Special Operations Forces Are Down on Joint Light Tactical Vehicle
“We’re concerned that the JLTV program won’t answer the SOF-unique dimension,” Mulholland said April 19 at the Institute for Defense and Government Advancement’s tactical vehicles summit in Alexandria, Va. “As it stands now, it’s just going to be too heavy."
Three industry teams are developing the initial JLTV prototypes, which weigh up to 1,000 pounds more than the desired 15,629-pounds. Marine Corps officials have already expressed similar sentiments about the extra weight.
Special operations forces are concerned about the bulk because they must conduct missions that require speed and long-range reach. USASOC spends $174 million annually on the tactical vehicle fleet, which traditionally has been air transportable. Officials in the past have been able to acquire SOF-specific vehicles that conventional forces typically reject because they are too small and lightweight.
But as budgets become constrained, special operations units expect to rely more on the conventional military services to acquire equipment that fits SOF needs, Mulholland said. “We are increasing that relationship to ensure that our requirements are at least understood and, to the degree possible, built into whatever Army solution emerges,” Mulholland said. “I cannot afford SOF boutique solutions for every requirement I have.” SOF units, for instance, have acquired Humvees and modified them to carry specialized communication and weapon systems.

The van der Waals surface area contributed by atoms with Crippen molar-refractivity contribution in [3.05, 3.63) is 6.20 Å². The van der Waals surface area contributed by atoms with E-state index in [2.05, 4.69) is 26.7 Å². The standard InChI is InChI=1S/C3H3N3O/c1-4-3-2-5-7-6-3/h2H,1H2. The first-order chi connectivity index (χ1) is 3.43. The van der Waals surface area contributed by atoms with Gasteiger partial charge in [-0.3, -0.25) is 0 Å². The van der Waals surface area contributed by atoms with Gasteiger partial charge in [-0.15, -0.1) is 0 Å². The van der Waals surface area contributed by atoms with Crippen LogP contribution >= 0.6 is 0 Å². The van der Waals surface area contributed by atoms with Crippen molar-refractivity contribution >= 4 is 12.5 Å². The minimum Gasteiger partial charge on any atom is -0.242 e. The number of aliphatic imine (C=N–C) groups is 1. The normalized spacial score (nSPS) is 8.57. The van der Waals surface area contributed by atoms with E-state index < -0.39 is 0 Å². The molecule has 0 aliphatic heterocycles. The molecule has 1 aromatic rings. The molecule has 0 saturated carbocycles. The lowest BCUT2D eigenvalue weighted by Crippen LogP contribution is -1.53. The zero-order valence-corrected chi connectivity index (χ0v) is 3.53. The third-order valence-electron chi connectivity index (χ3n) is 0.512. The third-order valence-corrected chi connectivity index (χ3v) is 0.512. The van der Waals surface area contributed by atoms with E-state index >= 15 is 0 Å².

The Army’s future vehicle priorities, however, are geared more toward protection — heavy armor and V-shaped hulls that deflect roadside bomb blasts. Extra protection drives up weight and cost. But special operations officials are willing to make some trade offs. “In those threat environments where armor protection is required, we’ll use the Army solution,” Mulholland said.
Any Humvee replacement vehicle must be able to accommodate the modifications that SOF units need, he said. Vehicle manufacturers can help by designing trucks with ample space and power supplies to plug in SOF computers, communication equipment and weapons, Mulholland said. The trucks must produce enough onboard power to run the additional systems without compromising energy efficiency.
One of the mainstay requirements of SOF tactical vehicles — air transportability — is still being wrestled with, Mulholland said. “That had been a gold standard, a benchmark that was non-negotiable in years past,” he said. The original SOF ground mobility vehicle, based on a modified Humvee, could fit inside an MH-47 Chinook helicopter, literally, with an inch to spare on either side, he added. But as Humvees were bulked up with armor and other equipment over time, so too have the current GMVs, which no longer fit into an MH-47. “It’s a loss of capability. That’s one less arrow in the quiver,” Mulholland said.